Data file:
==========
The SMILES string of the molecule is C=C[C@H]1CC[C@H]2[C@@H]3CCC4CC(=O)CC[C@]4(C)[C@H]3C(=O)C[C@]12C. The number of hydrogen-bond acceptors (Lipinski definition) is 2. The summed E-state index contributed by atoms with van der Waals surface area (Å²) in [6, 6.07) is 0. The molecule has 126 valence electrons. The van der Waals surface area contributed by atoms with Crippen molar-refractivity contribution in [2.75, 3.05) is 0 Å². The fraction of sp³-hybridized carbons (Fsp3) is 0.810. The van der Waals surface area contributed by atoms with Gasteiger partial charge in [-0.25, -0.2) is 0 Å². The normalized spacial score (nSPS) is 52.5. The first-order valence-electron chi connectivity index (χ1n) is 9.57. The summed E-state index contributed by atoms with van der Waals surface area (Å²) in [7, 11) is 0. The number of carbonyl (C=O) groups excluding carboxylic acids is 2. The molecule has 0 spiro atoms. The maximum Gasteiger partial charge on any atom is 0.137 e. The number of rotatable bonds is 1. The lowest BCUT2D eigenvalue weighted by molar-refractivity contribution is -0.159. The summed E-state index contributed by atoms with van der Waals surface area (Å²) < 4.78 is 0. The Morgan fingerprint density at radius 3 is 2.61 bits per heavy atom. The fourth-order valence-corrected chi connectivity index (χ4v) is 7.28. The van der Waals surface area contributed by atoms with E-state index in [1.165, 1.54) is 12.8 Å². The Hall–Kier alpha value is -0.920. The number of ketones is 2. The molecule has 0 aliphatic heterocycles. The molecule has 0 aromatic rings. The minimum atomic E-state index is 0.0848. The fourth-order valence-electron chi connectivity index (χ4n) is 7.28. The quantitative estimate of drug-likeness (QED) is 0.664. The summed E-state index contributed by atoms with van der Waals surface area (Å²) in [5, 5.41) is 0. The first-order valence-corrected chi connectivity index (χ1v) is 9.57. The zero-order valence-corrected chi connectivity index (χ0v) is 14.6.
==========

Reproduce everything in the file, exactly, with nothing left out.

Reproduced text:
The SMILES string of the molecule is C=C[C@H]1CC[C@H]2[C@@H]3CCC4CC(=O)CC[C@]4(C)[C@H]3C(=O)C[C@]12C. The number of hydrogen-bond acceptors (Lipinski definition) is 2. The summed E-state index contributed by atoms with van der Waals surface area (Å²) in [6, 6.07) is 0. The molecule has 126 valence electrons. The van der Waals surface area contributed by atoms with Crippen molar-refractivity contribution in [2.75, 3.05) is 0 Å². The fraction of sp³-hybridized carbons (Fsp3) is 0.810. The van der Waals surface area contributed by atoms with Gasteiger partial charge in [-0.25, -0.2) is 0 Å². The normalized spacial score (nSPS) is 52.5. The first-order valence-electron chi connectivity index (χ1n) is 9.57. The summed E-state index contributed by atoms with van der Waals surface area (Å²) in [7, 11) is 0. The number of carbonyl (C=O) groups excluding carboxylic acids is 2. The molecule has 0 spiro atoms. The maximum Gasteiger partial charge on any atom is 0.137 e. The number of rotatable bonds is 1. The lowest BCUT2D eigenvalue weighted by molar-refractivity contribution is -0.159. The summed E-state index contributed by atoms with van der Waals surface area (Å²) < 4.78 is 0. The Morgan fingerprint density at radius 3 is 2.61 bits per heavy atom. The fourth-order valence-corrected chi connectivity index (χ4v) is 7.28. The van der Waals surface area contributed by atoms with E-state index in [1.165, 1.54) is 12.8 Å². The Hall–Kier alpha value is -0.920. The number of ketones is 2. The molecule has 0 aliphatic heterocycles. The molecule has 0 aromatic rings. The minimum atomic E-state index is 0.0848. The fourth-order valence-electron chi connectivity index (χ4n) is 7.28. The quantitative estimate of drug-likeness (QED) is 0.664. The summed E-state index contributed by atoms with van der Waals surface area (Å²) in [5, 5.41) is 0. The first-order valence-corrected chi connectivity index (χ1v) is 9.57. The zero-order valence-corrected chi connectivity index (χ0v) is 14.6.